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24 more die, positive cases rise to 64,588

Health & Science - By Graham Kajilwa | November 11th 2020 at 12:00:00 GMT +0300
The study notes that in places where patients were in hospital for long before dying, deaths may be underestimated.

Kenya recorded the highest number of deaths from coronavirus after 24 more patients were yesterday reported to have lost the battle to the disease.

The 21 deaths reported on August 1 were the highest number of fatalities until yesterday’s update by the Ministry of Health. This brings to 1,154 the number of people who have died from coronavirus to date.

In a statement yesterday, Health Cabinet Secretary Mutahi Kagwe said 1,344 more Kenyans had tested positive for Covid-19 within 24 hours. This brings the tally of confirmed cases to 64,588.

While the ministry linked increased deaths to the surge in new cases, it also confirmed some of the deaths reported did not necessarily occur within 24 hours.

“The deaths reported in the last 10 days are not entirely deaths that occurred in the 10 days. The numbers are based on a mortality audit which Ministry of Health commissioned. "Our teams thus found deaths that may have occurred even months ago and which had to be accounted for,” said Health Director General Patrick Amoth during his virtual question and answer session.

Covid 19 Time Series


He said deaths that are linked to Covid-19 are those of patients who test positive for the disease and also meet a certain clinical presentation.

We however continue aggregating the other deaths,” Amoth said.

A few days before President Uhuru Kenyatta’s address on November 4, Kagwe had noted that the government was facing challenges in documenting deaths. He said that more people are dying from the virus.

This time however, the blame was shifted to hospitals, which he said are not submitting death records on time.

The tally of confirmed cases of 64,588 are from 753,959 samples.

A World Health Organisation publication dated October 12, which sought to determine the infection and fatality rates, deduced that the number of deaths from coronavirus is an approximation since it is not easy to know exactly when one was infected.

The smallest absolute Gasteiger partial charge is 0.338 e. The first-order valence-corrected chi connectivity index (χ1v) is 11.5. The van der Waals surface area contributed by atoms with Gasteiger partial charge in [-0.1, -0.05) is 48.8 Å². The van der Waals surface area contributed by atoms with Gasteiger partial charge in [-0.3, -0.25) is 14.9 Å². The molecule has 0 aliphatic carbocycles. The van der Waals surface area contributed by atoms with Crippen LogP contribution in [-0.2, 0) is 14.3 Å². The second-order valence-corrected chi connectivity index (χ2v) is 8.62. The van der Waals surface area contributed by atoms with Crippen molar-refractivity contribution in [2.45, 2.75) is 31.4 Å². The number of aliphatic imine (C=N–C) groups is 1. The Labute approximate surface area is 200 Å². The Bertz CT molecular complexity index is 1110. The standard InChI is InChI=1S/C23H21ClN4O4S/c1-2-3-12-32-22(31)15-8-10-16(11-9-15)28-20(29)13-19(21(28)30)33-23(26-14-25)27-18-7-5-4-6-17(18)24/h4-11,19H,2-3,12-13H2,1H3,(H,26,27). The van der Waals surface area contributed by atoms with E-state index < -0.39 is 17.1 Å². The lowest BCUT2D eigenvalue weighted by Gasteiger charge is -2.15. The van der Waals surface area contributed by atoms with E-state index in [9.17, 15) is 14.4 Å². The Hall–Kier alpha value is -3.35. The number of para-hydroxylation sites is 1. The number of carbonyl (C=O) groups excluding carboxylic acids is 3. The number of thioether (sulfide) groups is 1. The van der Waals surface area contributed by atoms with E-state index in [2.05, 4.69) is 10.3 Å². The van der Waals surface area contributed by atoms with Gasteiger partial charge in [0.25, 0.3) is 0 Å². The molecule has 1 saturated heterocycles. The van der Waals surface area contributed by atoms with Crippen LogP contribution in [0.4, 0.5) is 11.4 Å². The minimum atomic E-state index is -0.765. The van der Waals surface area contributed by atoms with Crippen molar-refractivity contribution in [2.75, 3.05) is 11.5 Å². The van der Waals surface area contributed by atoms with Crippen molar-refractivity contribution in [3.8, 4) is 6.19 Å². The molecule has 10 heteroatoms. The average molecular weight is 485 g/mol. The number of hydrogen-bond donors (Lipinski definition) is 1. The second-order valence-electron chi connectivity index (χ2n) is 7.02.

The study notes that in places where patients were in hospital for long before dying, deaths may be underestimated — and if the patients die soon because of poor or inappropriate care, deaths may be overestimated.

“Whether or not the health system became overloaded may also affect the number of deaths. Moreover, because of imperfect diagnostic documentation, Covid-19 deaths may have been both overcounted and undercounted in different locations and at different time point,” it reads.

A study, published in May and titled; Revealing the Toll of Covid-19: A Technical Package for Rapid Mortality Surveillance and Epidemic Response, notes that while ideally countries have a digitised, unified death notification and registration system, in many low and middle-income countries, the coverage and completeness of civil registration of deaths is often below 20 per cent.

“Hospitals, the main source of cause-of-death data, are not integrated into the civil registration system, and many systems are only partially digitised, leading to lag times in reporting,” reads the study.

It says not all countries use international standard form of the medical certificate of cause of death, hence are unable to apply the International Classification of Diseases rules of mortality coding.


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